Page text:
The Maritime History of the Great Lakes
British Whig (Kingston, ON), 30 Sep 1891

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The schr. Singapore cleared from Ogdensburg last evening with a load of lumber.

The steamers Denver, Wilson, Manitowac, Wilhelm and Columbia bring corn to Kingston from Chicago.

The steamer Superior and schr. Sandusky have been chartered to bring wheat from Duluth to Kingston at 6 cents over tolls.

The schr. Freeman with 5,000 bushels of barley from Whitby reached Oswego, the first cargo of Canadian grain there this season.

Capt. McSherry is negotiating for a sale of the stranded schooner Gleniffer, on the shore near Mimico, to a firm of American wreckers.

Last year only one cargo of rye, 40,000 bushels, was transhipped to this port. Over 1,000,000 bushels of rye have been received up to date this year.

The Richelieu and Ontario Navigation company may build two steamers this winter, one to be placed on the route between Kingston and Charlotte.

No more whaleback boats can be taken down the St. Lawrence river rapids until next spring, owing to low water. If a boat ever strikes solidly in running the rapids she will go to pieces.

Capt. John Saunders, of the schooner Ella Murton, disposed of a cargo of ice to the Wagner Lake ice company, Sandusky, Ohio. This is the only cargo if ice sold this season by Kingston dealers.

Clearances: tug Thompson, Montreal, four barges, 80,000 bushels rye and wheat; prop. Tilley and consorts Myles and Hopkins for canal; schr. Singapore, Ogdensburg, lumber; sloop Lorraine, Bath, lumber.

Arrivals at Portsmouth: prop. James H. Prentice, Chicago, 28,000 bushels rye; schr. Carpenter, Chicago, 36,600 bushels rye; schr. Middlesex, Chicago, 38,000 bushels wheat; prop. Rosedale, Chicago, 62,000 bushels rye.

Arrivals: prop. Tilley and consorts Neelon and Augusta, Chicago, 75,000 bush. rye and 25,000 bush. wheat; prop. Myles, Duluth, 40,000 wheat; prop. Hopkins, Duluth, 33,000 wheat; schr. W. Jamieson, Pelee Island, 10,000 bush. wheat; Fleetwing, Charlotte, coal; schr. Sovereign, Deseronto, lumber.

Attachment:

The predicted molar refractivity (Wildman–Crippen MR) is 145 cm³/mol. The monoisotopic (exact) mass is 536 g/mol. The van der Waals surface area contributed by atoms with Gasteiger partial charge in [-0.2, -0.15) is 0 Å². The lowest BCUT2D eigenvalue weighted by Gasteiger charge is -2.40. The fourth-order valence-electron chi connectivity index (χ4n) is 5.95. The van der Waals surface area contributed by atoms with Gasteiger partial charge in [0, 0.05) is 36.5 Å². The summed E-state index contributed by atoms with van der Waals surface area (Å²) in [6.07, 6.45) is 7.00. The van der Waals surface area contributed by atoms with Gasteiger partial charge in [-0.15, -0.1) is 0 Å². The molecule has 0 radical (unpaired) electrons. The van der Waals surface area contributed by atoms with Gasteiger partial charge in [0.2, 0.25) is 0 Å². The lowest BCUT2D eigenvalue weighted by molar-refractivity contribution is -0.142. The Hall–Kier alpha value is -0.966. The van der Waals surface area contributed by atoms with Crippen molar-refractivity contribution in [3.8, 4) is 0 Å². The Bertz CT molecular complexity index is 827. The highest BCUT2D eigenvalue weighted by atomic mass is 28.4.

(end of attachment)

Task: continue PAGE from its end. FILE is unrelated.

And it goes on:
A serious accident occurred on the river yesterday morning to the tug Jessie Hall, of Kingston. She was going up the river at an early hour and just before the Narrows, near Brockville, had been reached, it was discovered that she was leaking badly around her steam pipe. Every effort was made to stop the leak with packing but without avail and she was accordingly run ashore in Waterous' Bay, five miles west of Brockville, where she sank in about ten feet of water. The two barges were secured and the Montreal Transportation Co., here, wired about the mishap. The tug Active went down with a steampipe and diving apparatus and the Jessie Hall is expected in Kingston by night.

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30 Sep 1891
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  • Ontario, Canada
    Latitude: 44.22976 Longitude: -76.48098
Rick Neilson
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pd [more details]
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Public domain: Copyright has expired according to the applicable Canadian or American laws. No restrictions on use.
Maritime History of the Great Lakes
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British Whig (Kingston, ON), 30 Sep 1891